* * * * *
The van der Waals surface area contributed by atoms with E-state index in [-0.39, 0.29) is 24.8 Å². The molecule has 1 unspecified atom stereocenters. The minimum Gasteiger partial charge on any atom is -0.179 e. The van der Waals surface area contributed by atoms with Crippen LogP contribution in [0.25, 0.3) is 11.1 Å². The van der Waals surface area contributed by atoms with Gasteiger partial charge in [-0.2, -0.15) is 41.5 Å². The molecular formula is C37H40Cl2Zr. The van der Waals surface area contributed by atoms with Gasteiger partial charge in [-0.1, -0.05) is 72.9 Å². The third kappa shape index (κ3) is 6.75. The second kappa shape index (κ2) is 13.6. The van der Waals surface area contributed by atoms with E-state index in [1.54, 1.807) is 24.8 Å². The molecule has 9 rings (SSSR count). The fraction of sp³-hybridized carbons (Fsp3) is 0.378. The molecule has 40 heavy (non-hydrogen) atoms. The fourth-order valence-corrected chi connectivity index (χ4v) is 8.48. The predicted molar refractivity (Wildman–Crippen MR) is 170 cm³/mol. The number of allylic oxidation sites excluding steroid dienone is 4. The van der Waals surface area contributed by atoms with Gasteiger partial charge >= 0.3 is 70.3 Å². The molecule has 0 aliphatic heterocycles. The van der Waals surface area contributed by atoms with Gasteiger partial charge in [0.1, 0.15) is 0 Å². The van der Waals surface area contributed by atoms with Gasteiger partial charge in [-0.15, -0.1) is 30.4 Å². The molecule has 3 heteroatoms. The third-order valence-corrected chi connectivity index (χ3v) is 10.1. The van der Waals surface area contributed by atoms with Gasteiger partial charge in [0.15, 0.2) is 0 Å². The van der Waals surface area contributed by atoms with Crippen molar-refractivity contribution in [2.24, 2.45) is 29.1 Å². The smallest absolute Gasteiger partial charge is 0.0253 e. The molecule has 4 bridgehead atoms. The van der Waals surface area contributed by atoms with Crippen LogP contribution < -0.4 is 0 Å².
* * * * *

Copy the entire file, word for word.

The van der Waals surface area contributed by atoms with E-state index in [-0.39, 0.29) is 24.8 Å². The molecule has 1 unspecified atom stereocenters. The minimum Gasteiger partial charge on any atom is -0.179 e. The van der Waals surface area contributed by atoms with Crippen LogP contribution in [0.25, 0.3) is 11.1 Å². The van der Waals surface area contributed by atoms with Gasteiger partial charge in [-0.2, -0.15) is 41.5 Å². The molecular formula is C37H40Cl2Zr. The van der Waals surface area contributed by atoms with Gasteiger partial charge in [-0.1, -0.05) is 72.9 Å². The third kappa shape index (κ3) is 6.75. The second kappa shape index (κ2) is 13.6. The van der Waals surface area contributed by atoms with E-state index in [1.54, 1.807) is 24.8 Å². The molecule has 9 rings (SSSR count). The fraction of sp³-hybridized carbons (Fsp3) is 0.378. The molecule has 40 heavy (non-hydrogen) atoms. The fourth-order valence-corrected chi connectivity index (χ4v) is 8.48. The predicted molar refractivity (Wildman–Crippen MR) is 170 cm³/mol. The number of allylic oxidation sites excluding steroid dienone is 4. The van der Waals surface area contributed by atoms with Gasteiger partial charge >= 0.3 is 70.3 Å². The molecule has 0 aliphatic heterocycles. The van der Waals surface area contributed by atoms with Gasteiger partial charge in [0.1, 0.15) is 0 Å². The van der Waals surface area contributed by atoms with Gasteiger partial charge in [-0.15, -0.1) is 30.4 Å². The molecule has 3 heteroatoms. The third-order valence-corrected chi connectivity index (χ3v) is 10.1. The van der Waals surface area contributed by atoms with Gasteiger partial charge in [0.15, 0.2) is 0 Å². The van der Waals surface area contributed by atoms with Crippen molar-refractivity contribution in [2.24, 2.45) is 29.1 Å². The smallest absolute Gasteiger partial charge is 0.0253 e. The molecule has 4 bridgehead atoms. The van der Waals surface area contributed by atoms with Crippen LogP contribution < -0.4 is 0 Å².